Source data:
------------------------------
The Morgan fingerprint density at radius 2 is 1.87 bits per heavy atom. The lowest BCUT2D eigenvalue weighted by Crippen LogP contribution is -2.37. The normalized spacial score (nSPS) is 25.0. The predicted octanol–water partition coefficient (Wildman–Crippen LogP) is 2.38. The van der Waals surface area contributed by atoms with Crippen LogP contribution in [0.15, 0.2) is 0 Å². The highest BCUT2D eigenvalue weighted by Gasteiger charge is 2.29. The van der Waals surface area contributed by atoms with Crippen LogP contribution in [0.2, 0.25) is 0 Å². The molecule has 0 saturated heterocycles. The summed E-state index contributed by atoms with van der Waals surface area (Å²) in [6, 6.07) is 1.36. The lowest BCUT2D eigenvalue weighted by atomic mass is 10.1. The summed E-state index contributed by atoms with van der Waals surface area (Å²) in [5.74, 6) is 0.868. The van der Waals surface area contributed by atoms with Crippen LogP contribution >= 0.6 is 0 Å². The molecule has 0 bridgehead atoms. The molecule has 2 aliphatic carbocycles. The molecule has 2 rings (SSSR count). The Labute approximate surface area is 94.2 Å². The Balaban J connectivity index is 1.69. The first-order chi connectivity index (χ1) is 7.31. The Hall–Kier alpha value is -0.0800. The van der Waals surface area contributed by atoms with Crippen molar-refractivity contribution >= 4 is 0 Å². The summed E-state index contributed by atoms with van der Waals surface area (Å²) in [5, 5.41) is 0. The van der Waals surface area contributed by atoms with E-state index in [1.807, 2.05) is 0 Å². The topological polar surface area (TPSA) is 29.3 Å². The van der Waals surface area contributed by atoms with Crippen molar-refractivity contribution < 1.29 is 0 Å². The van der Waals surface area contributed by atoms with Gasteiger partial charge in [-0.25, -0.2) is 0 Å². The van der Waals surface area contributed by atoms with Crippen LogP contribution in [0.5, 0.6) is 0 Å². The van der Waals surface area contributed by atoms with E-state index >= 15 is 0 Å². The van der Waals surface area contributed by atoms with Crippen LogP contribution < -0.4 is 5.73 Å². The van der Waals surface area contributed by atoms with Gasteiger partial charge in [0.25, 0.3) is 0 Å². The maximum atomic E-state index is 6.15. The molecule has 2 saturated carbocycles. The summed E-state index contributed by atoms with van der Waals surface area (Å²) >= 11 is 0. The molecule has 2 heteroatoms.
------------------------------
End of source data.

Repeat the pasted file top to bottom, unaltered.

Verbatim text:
The Morgan fingerprint density at radius 2 is 1.87 bits per heavy atom. The lowest BCUT2D eigenvalue weighted by Crippen LogP contribution is -2.37. The normalized spacial score (nSPS) is 25.0. The predicted octanol–water partition coefficient (Wildman–Crippen LogP) is 2.38. The van der Waals surface area contributed by atoms with Crippen LogP contribution in [0.15, 0.2) is 0 Å². The highest BCUT2D eigenvalue weighted by Gasteiger charge is 2.29. The van der Waals surface area contributed by atoms with Crippen LogP contribution in [0.2, 0.25) is 0 Å². The molecule has 0 saturated heterocycles. The summed E-state index contributed by atoms with van der Waals surface area (Å²) in [6, 6.07) is 1.36. The lowest BCUT2D eigenvalue weighted by atomic mass is 10.1. The summed E-state index contributed by atoms with van der Waals surface area (Å²) in [5.74, 6) is 0.868. The van der Waals surface area contributed by atoms with Crippen LogP contribution >= 0.6 is 0 Å². The molecule has 0 bridgehead atoms. The molecule has 2 aliphatic carbocycles. The molecule has 2 rings (SSSR count). The Labute approximate surface area is 94.2 Å². The Balaban J connectivity index is 1.69. The first-order chi connectivity index (χ1) is 7.31. The Hall–Kier alpha value is -0.0800. The van der Waals surface area contributed by atoms with Crippen molar-refractivity contribution >= 4 is 0 Å². The summed E-state index contributed by atoms with van der Waals surface area (Å²) in [5, 5.41) is 0. The van der Waals surface area contributed by atoms with E-state index in [1.807, 2.05) is 0 Å². The topological polar surface area (TPSA) is 29.3 Å². The van der Waals surface area contributed by atoms with Crippen molar-refractivity contribution < 1.29 is 0 Å². The van der Waals surface area contributed by atoms with Gasteiger partial charge in [-0.25, -0.2) is 0 Å². The van der Waals surface area contributed by atoms with Crippen LogP contribution in [0.5, 0.6) is 0 Å². The van der Waals surface area contributed by atoms with E-state index >= 15 is 0 Å². The van der Waals surface area contributed by atoms with Crippen LogP contribution < -0.4 is 5.73 Å². The van der Waals surface area contributed by atoms with Gasteiger partial charge in [0.25, 0.3) is 0 Å². The maximum atomic E-state index is 6.15. The molecule has 2 saturated carbocycles. The summed E-state index contributed by atoms with van der Waals surface area (Å²) >= 11 is 0. The molecule has 2 heteroatoms.